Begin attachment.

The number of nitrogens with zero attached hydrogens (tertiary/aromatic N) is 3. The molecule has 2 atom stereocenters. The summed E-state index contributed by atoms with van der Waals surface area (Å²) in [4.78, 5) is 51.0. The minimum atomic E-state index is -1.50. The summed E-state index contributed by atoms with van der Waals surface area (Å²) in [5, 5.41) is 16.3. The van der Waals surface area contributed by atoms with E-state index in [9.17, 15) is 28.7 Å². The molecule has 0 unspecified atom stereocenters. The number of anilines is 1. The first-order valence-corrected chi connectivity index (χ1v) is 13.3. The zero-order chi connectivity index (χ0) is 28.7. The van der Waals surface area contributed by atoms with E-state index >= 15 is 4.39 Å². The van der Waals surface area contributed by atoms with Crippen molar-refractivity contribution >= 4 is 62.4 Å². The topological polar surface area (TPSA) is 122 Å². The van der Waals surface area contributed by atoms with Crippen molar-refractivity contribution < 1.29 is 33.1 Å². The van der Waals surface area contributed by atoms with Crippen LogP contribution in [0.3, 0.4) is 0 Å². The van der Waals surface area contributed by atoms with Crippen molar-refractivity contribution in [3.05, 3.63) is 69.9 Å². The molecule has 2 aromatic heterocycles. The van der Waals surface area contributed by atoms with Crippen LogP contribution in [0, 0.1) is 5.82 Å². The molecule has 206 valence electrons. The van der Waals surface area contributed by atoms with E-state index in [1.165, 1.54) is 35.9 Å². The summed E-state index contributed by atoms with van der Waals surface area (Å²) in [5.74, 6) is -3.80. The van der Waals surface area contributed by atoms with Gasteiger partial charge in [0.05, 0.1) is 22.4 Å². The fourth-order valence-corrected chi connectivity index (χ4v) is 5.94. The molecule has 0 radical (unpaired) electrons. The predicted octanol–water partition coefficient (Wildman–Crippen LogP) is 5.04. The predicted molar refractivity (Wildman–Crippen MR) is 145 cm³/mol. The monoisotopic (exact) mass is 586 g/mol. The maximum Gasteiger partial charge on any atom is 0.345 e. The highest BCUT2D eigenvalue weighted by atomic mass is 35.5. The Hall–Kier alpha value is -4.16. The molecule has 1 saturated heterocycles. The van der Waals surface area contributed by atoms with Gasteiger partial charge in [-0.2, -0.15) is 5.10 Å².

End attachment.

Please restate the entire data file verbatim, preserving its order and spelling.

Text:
The number of nitrogens with zero attached hydrogens (tertiary/aromatic N) is 3. The molecule has 2 atom stereocenters. The summed E-state index contributed by atoms with van der Waals surface area (Å²) in [4.78, 5) is 51.0. The minimum atomic E-state index is -1.50. The summed E-state index contributed by atoms with van der Waals surface area (Å²) in [5, 5.41) is 16.3. The van der Waals surface area contributed by atoms with E-state index in [9.17, 15) is 28.7 Å². The molecule has 0 unspecified atom stereocenters. The number of anilines is 1. The first-order valence-corrected chi connectivity index (χ1v) is 13.3. The zero-order chi connectivity index (χ0) is 28.7. The van der Waals surface area contributed by atoms with E-state index >= 15 is 4.39 Å². The van der Waals surface area contributed by atoms with Crippen molar-refractivity contribution >= 4 is 62.4 Å². The topological polar surface area (TPSA) is 122 Å². The van der Waals surface area contributed by atoms with Crippen molar-refractivity contribution < 1.29 is 33.1 Å². The van der Waals surface area contributed by atoms with Crippen LogP contribution in [0.3, 0.4) is 0 Å². The van der Waals surface area contributed by atoms with Crippen molar-refractivity contribution in [3.05, 3.63) is 69.9 Å². The molecule has 2 aromatic heterocycles. The van der Waals surface area contributed by atoms with Crippen LogP contribution in [0, 0.1) is 5.82 Å². The molecule has 206 valence electrons. The van der Waals surface area contributed by atoms with E-state index in [1.165, 1.54) is 35.9 Å². The summed E-state index contributed by atoms with van der Waals surface area (Å²) in [5.74, 6) is -3.80. The van der Waals surface area contributed by atoms with Gasteiger partial charge in [0.05, 0.1) is 22.4 Å². The fourth-order valence-corrected chi connectivity index (χ4v) is 5.94. The molecule has 0 radical (unpaired) electrons. The predicted octanol–water partition coefficient (Wildman–Crippen LogP) is 5.04. The predicted molar refractivity (Wildman–Crippen MR) is 145 cm³/mol. The monoisotopic (exact) mass is 586 g/mol. The maximum Gasteiger partial charge on any atom is 0.345 e. The highest BCUT2D eigenvalue weighted by atomic mass is 35.5. The Hall–Kier alpha value is -4.16. The molecule has 1 saturated heterocycles. The van der Waals surface area contributed by atoms with Gasteiger partial charge in [-0.2, -0.15) is 5.10 Å².